A famous problem in theoretical computer science is the Traveling Salesman problem. In it, a salesman is given a list of cities to visit and distances between each of them. He’s tasked with visiting each city just once, but has to return to his home city using the shortest possible route.
It’s a math problem. If you’re solving the Traveling Salesman math problem, graph theory has you covered.
As an actual human pouncing around the globe to make sure bottom lines don’t go bottoms up, things aren’t as cut-and-dry. There’s no concrete theory to follow and nowadays business travel is infinitely more complex than just planning a few stops. But don’t you worry. While there may not be math for that, there is definitely an app for that.
Organizing the Journey
Travel can be a pretty taxing activity in and of itself. What makes it tougher is keeping pace with the barrage of information that accompanies the process.
An app that is indispensable in this regard is TripIt. You simply forward booking confirmation messages to an email address and the magic takes over. After scanning the email it then presents all the relevant information in easy-to-read, chronological order so your master itinerary is created automatically and available across devices – even offline. This works for all flight, hotel, and rental service confirmation emails.
If you’ve ever arrived at an airport – for a first departure or a connection – and haven’t had the first clue what to expect, you were probably hoping for an app like Gateguru. It keeps users updated on information such as wait times, delays, and layover durations. Additionally, the app compiles an amenity list personalized based on the nature of the trip. That will help with scoring free WiFi, which is the first thing business travelers are known to seek out at airports.
AroundMe is great for visiting or passing through any city. The app pulls together information on all the local services you’ll need, such as hospitals, gas stations, banks, and bars. It accesses the GPS on your device to supply location-specific suggestions and directions. Contact details of establishments are also provided. So if you like working from coffee shops between meetings, AroundMe would be the way to find one.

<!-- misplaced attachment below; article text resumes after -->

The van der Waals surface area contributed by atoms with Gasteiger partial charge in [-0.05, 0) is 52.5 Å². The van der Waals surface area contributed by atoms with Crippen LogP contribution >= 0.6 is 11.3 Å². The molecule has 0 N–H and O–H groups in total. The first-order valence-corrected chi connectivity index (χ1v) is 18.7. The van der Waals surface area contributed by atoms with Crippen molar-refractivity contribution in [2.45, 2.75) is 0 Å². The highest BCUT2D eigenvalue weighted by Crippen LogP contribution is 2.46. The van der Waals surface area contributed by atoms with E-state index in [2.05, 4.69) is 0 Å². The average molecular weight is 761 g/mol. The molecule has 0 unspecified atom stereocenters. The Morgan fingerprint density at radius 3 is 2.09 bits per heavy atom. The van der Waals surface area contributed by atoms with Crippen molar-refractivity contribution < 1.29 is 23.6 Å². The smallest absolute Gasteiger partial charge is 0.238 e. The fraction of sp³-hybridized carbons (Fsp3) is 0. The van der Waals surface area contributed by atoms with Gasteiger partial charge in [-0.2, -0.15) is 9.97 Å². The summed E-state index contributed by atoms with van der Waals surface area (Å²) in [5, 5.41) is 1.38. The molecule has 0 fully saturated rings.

If you aren’t familiar with the local language, you have two options. If you’re really ambitious – as you should be – you should learn the basics of the language using Duolingo.
But if that suggestion made you think, “ain’t nobody got time for that,” there’s the option of translating phrases as you need them. Google Translate has always been good to travelers in foreign lands. However, translating text isn’t always sufficient, so Google bought Word Lens last year to supercharge its visual translation technology. Now you can use Google Translate to interpret text on a menu or a sign by pointing your camera at it. Another app that does the same thing is WayGo. It works offline, and more importantly, supports Japanese, Chinese, and Korean, which Google Translate doesn’t yet.
If you’re working on the move, a basic requirement is often a mobile-friendly word processor. Google Docs is great for individual users and those who need to be able to collaborate with colleagues on the move. It gives you access to your files from wherever you have internet access, but also offline. The equivalent app on iOS is Pages, which can be used to produce files that are more visually appealing than the average text document. A newer participant in the space is Quip, a cross-platform word processor with advanced collaboration functions. The app is especially useful if you’re working with a team.
You can also get access to word processing and much more with Office Mobile which can be used to put together Powerpoint presentations, make edits to existing documents and access any files part of the core MS Office suite. MightyMeeting even takes things a step further allowing users to set up virtual meetings during which you can present slides, discuss things on a virtual whiteboard, and mail the final draft to participants in PDF format.
Safe and H-Appy travels!
Prateek Jose is a writer and engineering undergrad from India with an unhealthy obsession for obscure historical trivia. Conversations about absurdist fiction and the technological singularity make his day. He’s already uploading parts of his brain to servers by writing for websites such as this one.
Latest posts by Prateek Jose (see all)
- Self-Driving Technology Set to Tackle Deliveries and Last-Mile Logistics - February 27, 2018
- Snapchat May Be Dying. More Proof that Only the Good Die Young. - December 19, 2017
- Google’s Futuristic Smart City In Toronto: The Highlights - November 9, 2017